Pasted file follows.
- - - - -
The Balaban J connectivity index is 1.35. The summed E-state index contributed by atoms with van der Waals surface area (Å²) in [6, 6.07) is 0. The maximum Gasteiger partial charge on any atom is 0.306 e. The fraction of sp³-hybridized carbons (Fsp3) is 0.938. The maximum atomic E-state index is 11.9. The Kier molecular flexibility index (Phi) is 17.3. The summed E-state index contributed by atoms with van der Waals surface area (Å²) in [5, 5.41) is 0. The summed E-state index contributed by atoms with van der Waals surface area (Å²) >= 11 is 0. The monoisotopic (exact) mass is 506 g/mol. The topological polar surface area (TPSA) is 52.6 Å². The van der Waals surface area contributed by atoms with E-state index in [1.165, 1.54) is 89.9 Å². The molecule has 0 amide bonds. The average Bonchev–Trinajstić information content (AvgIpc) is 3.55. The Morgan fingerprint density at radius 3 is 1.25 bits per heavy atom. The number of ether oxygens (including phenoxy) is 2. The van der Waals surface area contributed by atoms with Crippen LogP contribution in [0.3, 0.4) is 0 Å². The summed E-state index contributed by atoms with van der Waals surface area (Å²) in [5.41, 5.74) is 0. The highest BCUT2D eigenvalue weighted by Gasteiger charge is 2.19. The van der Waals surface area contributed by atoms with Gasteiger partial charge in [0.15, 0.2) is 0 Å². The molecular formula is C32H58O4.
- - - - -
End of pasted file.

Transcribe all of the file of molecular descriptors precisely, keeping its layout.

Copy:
The Balaban J connectivity index is 1.35. The summed E-state index contributed by atoms with van der Waals surface area (Å²) in [6, 6.07) is 0. The maximum Gasteiger partial charge on any atom is 0.306 e. The fraction of sp³-hybridized carbons (Fsp3) is 0.938. The maximum atomic E-state index is 11.9. The Kier molecular flexibility index (Phi) is 17.3. The summed E-state index contributed by atoms with van der Waals surface area (Å²) in [5, 5.41) is 0. The summed E-state index contributed by atoms with van der Waals surface area (Å²) >= 11 is 0. The monoisotopic (exact) mass is 506 g/mol. The topological polar surface area (TPSA) is 52.6 Å². The van der Waals surface area contributed by atoms with E-state index in [1.165, 1.54) is 89.9 Å². The molecule has 0 amide bonds. The average Bonchev–Trinajstić information content (AvgIpc) is 3.55. The Morgan fingerprint density at radius 3 is 1.25 bits per heavy atom. The number of ether oxygens (including phenoxy) is 2. The van der Waals surface area contributed by atoms with Crippen LogP contribution in [0.3, 0.4) is 0 Å². The summed E-state index contributed by atoms with van der Waals surface area (Å²) in [5.41, 5.74) is 0. The highest BCUT2D eigenvalue weighted by Gasteiger charge is 2.19. The van der Waals surface area contributed by atoms with Gasteiger partial charge in [0.15, 0.2) is 0 Å². The molecular formula is C32H58O4.